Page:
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Laboratory Diagnosis of Respiratory Infections

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Laboratory diagnosis of respiratory infections

In our laboratory, we offer tests for the diagnosis of upper respiratory tract infections-pharyngitis, sinusitis, ocular and ear infections, and lower tract infections including pneumonia and bronchitis. Today we will focus on the diagnosis of common bacterial causes of pharyngitis and lower respiratory tract infections. Dr Miller will cover mycobacterial, fungal, and viral causes of lower respiratory tract infections with a special emphasis on the use of molecular methods to detect these organisms.

Upper respiratory tract infections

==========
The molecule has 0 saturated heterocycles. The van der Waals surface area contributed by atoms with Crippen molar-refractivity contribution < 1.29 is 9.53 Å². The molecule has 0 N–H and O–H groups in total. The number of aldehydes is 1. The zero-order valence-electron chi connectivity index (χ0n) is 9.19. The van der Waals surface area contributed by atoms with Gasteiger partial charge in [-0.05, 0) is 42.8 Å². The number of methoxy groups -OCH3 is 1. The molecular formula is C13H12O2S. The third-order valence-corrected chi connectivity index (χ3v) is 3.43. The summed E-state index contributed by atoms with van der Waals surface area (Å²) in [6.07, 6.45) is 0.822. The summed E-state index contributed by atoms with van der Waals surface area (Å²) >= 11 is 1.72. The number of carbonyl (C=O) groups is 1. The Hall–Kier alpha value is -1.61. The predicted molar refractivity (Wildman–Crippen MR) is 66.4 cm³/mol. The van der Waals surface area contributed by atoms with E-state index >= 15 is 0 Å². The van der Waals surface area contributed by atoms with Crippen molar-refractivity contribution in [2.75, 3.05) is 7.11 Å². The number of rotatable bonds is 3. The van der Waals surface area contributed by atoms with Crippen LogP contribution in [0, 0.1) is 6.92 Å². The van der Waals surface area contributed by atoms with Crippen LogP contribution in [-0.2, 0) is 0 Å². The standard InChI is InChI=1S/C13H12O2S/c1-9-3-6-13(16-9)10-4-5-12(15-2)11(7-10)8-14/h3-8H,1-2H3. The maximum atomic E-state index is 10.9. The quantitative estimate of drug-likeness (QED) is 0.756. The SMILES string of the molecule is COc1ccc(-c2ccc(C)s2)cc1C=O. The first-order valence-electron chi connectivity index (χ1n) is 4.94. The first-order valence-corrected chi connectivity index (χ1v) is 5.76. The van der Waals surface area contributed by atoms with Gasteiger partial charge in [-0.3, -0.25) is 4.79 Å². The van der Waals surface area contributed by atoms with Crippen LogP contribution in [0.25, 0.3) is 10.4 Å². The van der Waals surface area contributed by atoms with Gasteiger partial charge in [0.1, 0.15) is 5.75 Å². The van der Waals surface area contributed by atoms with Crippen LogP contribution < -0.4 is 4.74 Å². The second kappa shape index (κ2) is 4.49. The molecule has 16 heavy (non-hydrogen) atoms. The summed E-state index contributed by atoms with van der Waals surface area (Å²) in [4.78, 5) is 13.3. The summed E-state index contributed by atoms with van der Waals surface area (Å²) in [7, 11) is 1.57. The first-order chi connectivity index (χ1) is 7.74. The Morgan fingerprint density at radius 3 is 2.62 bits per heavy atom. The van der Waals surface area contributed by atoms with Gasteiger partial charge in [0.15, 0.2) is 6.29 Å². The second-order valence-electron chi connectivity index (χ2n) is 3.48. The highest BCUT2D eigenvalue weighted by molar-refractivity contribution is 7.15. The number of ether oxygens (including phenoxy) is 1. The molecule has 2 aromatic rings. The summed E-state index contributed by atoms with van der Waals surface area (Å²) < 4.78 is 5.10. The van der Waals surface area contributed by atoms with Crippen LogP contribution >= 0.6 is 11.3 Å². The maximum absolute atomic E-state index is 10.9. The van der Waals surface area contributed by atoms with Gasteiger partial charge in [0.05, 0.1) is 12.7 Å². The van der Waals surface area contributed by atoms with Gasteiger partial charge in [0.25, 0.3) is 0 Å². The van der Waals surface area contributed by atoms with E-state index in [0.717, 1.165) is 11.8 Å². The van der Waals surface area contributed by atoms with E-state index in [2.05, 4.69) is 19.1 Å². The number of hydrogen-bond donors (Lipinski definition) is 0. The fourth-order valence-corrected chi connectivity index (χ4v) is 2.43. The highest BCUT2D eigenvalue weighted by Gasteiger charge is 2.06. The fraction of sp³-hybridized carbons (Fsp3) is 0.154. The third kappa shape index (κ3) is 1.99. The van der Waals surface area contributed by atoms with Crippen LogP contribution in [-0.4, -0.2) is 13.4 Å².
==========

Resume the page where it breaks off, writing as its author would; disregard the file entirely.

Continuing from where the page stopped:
Pharyngitis- Group A streptococci is the most important bacterial cause of pharyngitis. Although pharyngitis is typically a self-limited disease, the diagnosis of group A streptococci may be attempted. The reasons may be to prevent the overuse of antimicrobials to treat pharyngitis (GAS negative patients are not treated) and to prevent ping-ponging of GAS in family with susceptible children. 1. GAS diagnostic strategy- Rapid Antigen Detection Test (RADT)- can be used in adults; test has high specificity (99%+) but sensitivity ranging from 80-90% (dependent upon test used and quality of specimen collection). Antigen positive patients would be treated but antigen negative patients would not. a. What about back-up culture- pro-can detect other agents of pharyngitis including Group C and G strep which is a common cause of bacterial pharyngitis as well as Arcanobacterium. i. Arcanobacterium-weakly beta hemolytic, gram positive rod can be confused with group F streptococci-seen in adults causes a scarlet fever like syndrome with a scarlantiform-like rash b. Con- culture adds expense and positive cultures require follow up; cases of rheumatic fever are vanishing rare in adult-ED rarely does back up culture 2. Neisseria gonorrhoeae is the other...

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